Medical expenses can have a devastating impact on your budget, especially if you have unforeseen emergencies that are not fully covered by your insurance. The IRS allows taxpayers some relief by making some of these expenses partially tax-deductible. If you or your dependents were in the hospital or had other costly medical or dental expenses, keep those receipts – they could help cut your tax bill. Read below to learn how the medical expense deduction works and how to maximize your savings.
Deduction Value for Medical Expenses
Qualifying medical and dental bills for you, your spouse, and your dependents count toward the deduction limit.
In 2019, the IRS allows all taxpayers to deduct the total qualified unreimbursed medical care expenses for the year that exceeds 7.5% of their adjusted gross income (AGI). Beginning in 2020, the threshold amount increases to 10% of AGI.
Your adjusted gross income (AGI) is your taxable income minus any adjustments to income such as contributions to a traditional IRA and student loan interest.
For example, if your adjusted gross income is $40,000, anything beyond the first $3,000 of your medical bills — or 7.5% of your AGI — could be deductible. If you rang up $10,000 in medical bills, $7,000 of it could be deductible in this example.
Which Medical Expenses are Deductible
IRS Publication 502 has a full list of deductible expenses. The following is a shortened list of deductible medical expenses:
- Payments to doctors, dentists, surgeons, chiropractors, psychiatrists, psychologists and other medical practitioners
- Hospital and nursing home care
- Addiction programs, including for quitting smoking
- Weight-loss programs for doctor-diagnosed diseases, including obesity (but diet food and health club dues usually don’t count)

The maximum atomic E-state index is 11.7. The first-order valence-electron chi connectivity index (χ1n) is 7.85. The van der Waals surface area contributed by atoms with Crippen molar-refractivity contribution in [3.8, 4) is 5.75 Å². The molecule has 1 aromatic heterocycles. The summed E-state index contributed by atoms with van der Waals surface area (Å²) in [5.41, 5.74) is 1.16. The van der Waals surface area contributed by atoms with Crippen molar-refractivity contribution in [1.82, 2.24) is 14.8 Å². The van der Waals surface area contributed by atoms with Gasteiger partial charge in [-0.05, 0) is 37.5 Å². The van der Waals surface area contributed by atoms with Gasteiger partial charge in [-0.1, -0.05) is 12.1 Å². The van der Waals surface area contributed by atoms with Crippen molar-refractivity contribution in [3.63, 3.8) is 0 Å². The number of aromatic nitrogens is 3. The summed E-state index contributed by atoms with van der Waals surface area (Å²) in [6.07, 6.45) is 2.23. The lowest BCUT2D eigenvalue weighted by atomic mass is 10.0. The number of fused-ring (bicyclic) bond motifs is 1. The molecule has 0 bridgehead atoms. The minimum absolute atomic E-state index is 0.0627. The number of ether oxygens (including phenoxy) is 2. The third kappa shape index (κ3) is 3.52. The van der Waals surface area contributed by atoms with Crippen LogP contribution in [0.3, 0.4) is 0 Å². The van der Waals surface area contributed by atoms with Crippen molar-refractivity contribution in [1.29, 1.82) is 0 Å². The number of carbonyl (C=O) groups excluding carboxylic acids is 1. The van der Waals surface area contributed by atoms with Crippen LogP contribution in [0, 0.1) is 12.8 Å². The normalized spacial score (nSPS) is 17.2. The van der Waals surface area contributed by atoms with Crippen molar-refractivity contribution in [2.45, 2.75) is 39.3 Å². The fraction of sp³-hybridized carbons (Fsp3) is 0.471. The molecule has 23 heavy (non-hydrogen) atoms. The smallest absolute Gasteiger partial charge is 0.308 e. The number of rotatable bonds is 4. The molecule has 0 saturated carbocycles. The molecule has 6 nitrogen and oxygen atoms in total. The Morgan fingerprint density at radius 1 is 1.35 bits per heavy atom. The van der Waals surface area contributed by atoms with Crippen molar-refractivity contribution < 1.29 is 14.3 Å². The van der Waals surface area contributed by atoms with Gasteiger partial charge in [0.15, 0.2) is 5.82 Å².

- Insulin and prescription drugs
- Admission and transportation to medical conferences about diseases that you, your spouse or your dependents have (but meals and lodging don’t count)
- Dentures, reading or prescription eyeglasses, contacts, hearing aids, crutches, wheelchairs and service animals
- Transportation costs to and from medical care
- Insurance premiums for medical care or long-term care insurance if they’re not paid by your employer and you pay out of pocket after taxes
How to Claim the Medical Expense Deduction
To claim the medical expenses deduction, you must itemize your deductions rather than taking the standard deduction. This means that you likely need to spend more time on tax preparation; however, if your standard deduction is less than your itemized deductions, you should itemize and save money anyway. If your standard deduction is more than your itemized deductions, take the standard deduction and save some time.
Keep Good Records
Be sure to hold onto your medical bills and receipts. Many taxpayers do not realize how comprehensive the medical expense deduction is, so they tend not to keep track of their medical expenses. This is a huge mistake. Even if you usually do not have enough medical expenses to qualify for the deduction, you never know when a surprise medical expense might allow you to deduct all of them for that year.
Be proactive in reducing your tax bill by calling Onyx Tax, today.
Maggie Miller is a third-year student at the Charleston School of Law, where she concentrates her studies on tax policy and public finance. On behalf of Onyx Tax, LLC., Maggie writes weekly blogs to provide insight on various tax-related issues and policies.